Tim Hitchcock’s Shifu is by far my favorite from the 4 hybrid classes the Four Horsemen released – the class does not merely blend monk and kineticist – it completely changes the latter. You do not need to know the class or have Occult Adventures to use this one. The totality of the experience provided in the class is that of a supernatural martial arts monk with an elemental theme that has a lot of non-combat utility if you want, a lot of player-agenda and some serious, cool combo-potential. That being said, at least in my playtests, you will want to invest heavily in Extra Ki-feats – all the cool moves of the class, and cool they are, are predicated on this one resource – its scarcity being a balancing factor, yes – but it also means you’ll be doing the cool stuff less often than you’d like. Still, the shifu is an excellent, cool class. In fact, I’d probably rate this even higher, were it not for the Master of Forms, which did the elemental-themed martial arts with a cooldown and a sequential chaining mechanic. While the shifu does an admirable job at making the class truly distinct from its parents, I do consider the master of forms to be more interesting, mainly due to the unique feeling of the respective elements – something the shifu also manages to achieve, though to a slightly lesser extent. However, that is, ultimately, a matter of taste and personal preference and it would be unfair to penalize the class for this -and the two classes do completely different things, play differently and obviously are intended for somewhat different audiences.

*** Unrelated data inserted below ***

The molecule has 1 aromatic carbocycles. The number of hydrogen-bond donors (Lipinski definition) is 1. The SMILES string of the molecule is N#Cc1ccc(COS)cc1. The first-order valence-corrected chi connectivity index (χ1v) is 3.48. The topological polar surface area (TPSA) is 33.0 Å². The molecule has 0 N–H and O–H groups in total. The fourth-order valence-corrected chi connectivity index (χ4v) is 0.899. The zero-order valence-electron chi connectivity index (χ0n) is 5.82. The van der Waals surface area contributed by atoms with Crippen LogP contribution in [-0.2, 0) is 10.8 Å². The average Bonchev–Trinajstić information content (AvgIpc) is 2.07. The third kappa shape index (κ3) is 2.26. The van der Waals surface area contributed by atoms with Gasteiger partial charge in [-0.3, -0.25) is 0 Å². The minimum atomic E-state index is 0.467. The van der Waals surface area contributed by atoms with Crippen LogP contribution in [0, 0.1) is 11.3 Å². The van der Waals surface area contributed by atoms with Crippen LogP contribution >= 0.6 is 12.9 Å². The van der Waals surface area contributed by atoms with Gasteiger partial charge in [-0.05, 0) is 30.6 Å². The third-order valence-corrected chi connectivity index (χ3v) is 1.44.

Hence, I arrive at a final verdict of 4.5 stars, still rounded up to 5 since my concerns mostly pertain personal preferences in design as opposed to valid complaints, with the annoying formatting, lack of discipline-powers by element and similar small gripes being the only components that cost this my seal of approval.


You can get this neat hybrid class here on OBS and here on’s shop!
Endzeitgeist out.